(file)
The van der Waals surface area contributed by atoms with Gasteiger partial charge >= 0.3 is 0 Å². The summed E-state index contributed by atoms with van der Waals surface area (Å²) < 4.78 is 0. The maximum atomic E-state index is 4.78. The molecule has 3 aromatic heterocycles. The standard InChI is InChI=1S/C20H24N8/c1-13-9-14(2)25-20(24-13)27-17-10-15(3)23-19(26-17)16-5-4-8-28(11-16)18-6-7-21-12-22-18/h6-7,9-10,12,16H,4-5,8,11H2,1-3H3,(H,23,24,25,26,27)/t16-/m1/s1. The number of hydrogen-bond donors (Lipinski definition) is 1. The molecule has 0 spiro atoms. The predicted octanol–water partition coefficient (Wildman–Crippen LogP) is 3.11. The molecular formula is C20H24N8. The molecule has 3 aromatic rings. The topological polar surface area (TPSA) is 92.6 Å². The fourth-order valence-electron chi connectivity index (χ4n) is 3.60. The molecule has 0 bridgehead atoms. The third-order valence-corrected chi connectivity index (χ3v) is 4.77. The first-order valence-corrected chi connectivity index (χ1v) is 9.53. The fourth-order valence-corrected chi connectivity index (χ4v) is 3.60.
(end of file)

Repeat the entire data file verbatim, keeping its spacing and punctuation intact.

The van der Waals surface area contributed by atoms with Gasteiger partial charge >= 0.3 is 0 Å². The summed E-state index contributed by atoms with van der Waals surface area (Å²) < 4.78 is 0. The maximum atomic E-state index is 4.78. The molecule has 3 aromatic heterocycles. The standard InChI is InChI=1S/C20H24N8/c1-13-9-14(2)25-20(24-13)27-17-10-15(3)23-19(26-17)16-5-4-8-28(11-16)18-6-7-21-12-22-18/h6-7,9-10,12,16H,4-5,8,11H2,1-3H3,(H,23,24,25,26,27)/t16-/m1/s1. The number of hydrogen-bond donors (Lipinski definition) is 1. The molecule has 0 spiro atoms. The predicted octanol–water partition coefficient (Wildman–Crippen LogP) is 3.11. The molecular formula is C20H24N8. The molecule has 3 aromatic rings. The topological polar surface area (TPSA) is 92.6 Å². The fourth-order valence-electron chi connectivity index (χ4n) is 3.60. The molecule has 0 bridgehead atoms. The third-order valence-corrected chi connectivity index (χ3v) is 4.77. The first-order valence-corrected chi connectivity index (χ1v) is 9.53. The fourth-order valence-corrected chi connectivity index (χ4v) is 3.60.